Victor Nelli Jr.: I don’t think I don’t. It was really I think it was just really. It was a way to I mean, a stumble, I mean, there’s movies that sort of, you know, that I remember watching when I was out of film school and things like that, but. I think as a kid, I just, you know, my parents, my mom and dad, they had a automobile shop and my dad was a racecar driver and very, very low. Just, you know, he was always broke. And but I was just I was a kid who I was always just fantasizing and telling stories. I was doing ear bands. And as a kid, I would set our backyard up. We had a pool in our backyard and I would set up and make these like carnival rides. And I would put people in wheelbarrows and dump them in the pool. And but I would set, you know, Halloween. I always had a haunted house. So it always was setting things up. I was always and then my mom had a Super eight camera and film. So I just started trying to learn and, you know, and what’s this? And I remember shooting, like in whole animation, you know, sequence with cars and all this. And I resented it and getting the film back. And it was completely out of focus. And I was like, all right, well, you learn about focus. You know that there’s something in there you got to make. But again, it was yeah, there was nobody in my family. There’s nobody in my neighborhood or anybody that I knew that was in the business. I really didn’t know anything about it. I just I love I watch films and things like that. But I was I was always making stuff. That’s why I’m saying I was always doing something I was not. Somebody was into all. I got to go see this. I got to go this film. I got to watch. I just I was always busy making I was out there and so through finally in high school and some friends had a rock and roll band. I sang in a once in a while and we there’s a friend of ours who is a little bit older, went to finally went to college and we went into the music video. And I remember seeing this facility and it was just like stages and cameras. And I was like, oh my God, this is let me I want to go here. So I think it was just. You know, I kind of fell into it a little bit, it just threw all this stuff at one point I thought it was going to be a deep sea diver and, you know, I thought I was going to be running my dad’s race team. I mean, it was, you know, I want to be a magician. When I was a kid, I was I thought I was maybe the next Harry Houdini. And I was sort of all over the place. But when I saw this, I was like, wow, this is this is cool. This is not what I really got to see the film tools and then not just slowly. You know, unraveled and again, just doing my own thing, I just, you know, made my own commercials in college and things like that and breaking rules. And people were upset because I was messing with the cameras and turning the color off. And I mean, it was so. Yeah, but once I got there, I said, oh, man, this is it. And so I kind of busted through and but yeah, there wasn’t like a really a film. I know as a kid, I really enjoyed movie soundtracks. That was like the records, you know, the Shining, you know, Vangelis, you know, there was a lot of. Movie soundtracks that I like to listen to, so again, not knowing like all this is this movie from the music, from the movie and what it meant for the movie and all that. I just I enjoyed it. So, yeah, following is, was it was not that it doesn’t really say I fell into it, but it was. Yeah. It just sort of. And my parents were very much behind me, they really supported me and, you know, and. You know, and really blessed, and I was just able to just work hard and, you know, I just felt like I was able to come move up and I did it all. I was a P.A.. You know, on a comedy show, when my first jobs, I worked at a liquor store. And there was a customer that came in all the time and I was in college and I didn’t even finish and she said, hey, when yappers and. So next thing I know, I mean, this is mid 80s. Next thing I know, I was buying doughnuts and bagels and for the writers room, so that was my first shot. So in the morning, I hit all these places that I go to Bob’s house and get the Coke and But I was just like, all right, this is welcome to Hollywood.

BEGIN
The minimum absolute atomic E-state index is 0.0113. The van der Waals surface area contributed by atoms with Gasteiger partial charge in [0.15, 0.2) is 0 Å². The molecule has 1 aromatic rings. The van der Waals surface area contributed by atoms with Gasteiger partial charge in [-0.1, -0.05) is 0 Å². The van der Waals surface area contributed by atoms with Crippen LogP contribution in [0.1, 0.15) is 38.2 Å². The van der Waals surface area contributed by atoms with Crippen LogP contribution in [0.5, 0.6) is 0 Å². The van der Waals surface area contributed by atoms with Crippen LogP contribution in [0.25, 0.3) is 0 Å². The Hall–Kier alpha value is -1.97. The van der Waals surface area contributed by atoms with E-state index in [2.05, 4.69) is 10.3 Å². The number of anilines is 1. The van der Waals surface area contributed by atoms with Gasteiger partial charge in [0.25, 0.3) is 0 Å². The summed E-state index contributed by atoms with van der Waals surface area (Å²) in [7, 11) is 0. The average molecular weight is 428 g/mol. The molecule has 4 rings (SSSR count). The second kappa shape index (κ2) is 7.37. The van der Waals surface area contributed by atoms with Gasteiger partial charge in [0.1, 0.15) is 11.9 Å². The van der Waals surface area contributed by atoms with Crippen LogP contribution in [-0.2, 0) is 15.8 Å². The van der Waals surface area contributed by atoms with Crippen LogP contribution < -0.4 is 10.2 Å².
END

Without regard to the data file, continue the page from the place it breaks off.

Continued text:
Q. Speaking of Hollywood, I’m just guessing that you guys must be having movie conversations. What’s that one movie which you have never seen. But you always admit that you have seen that.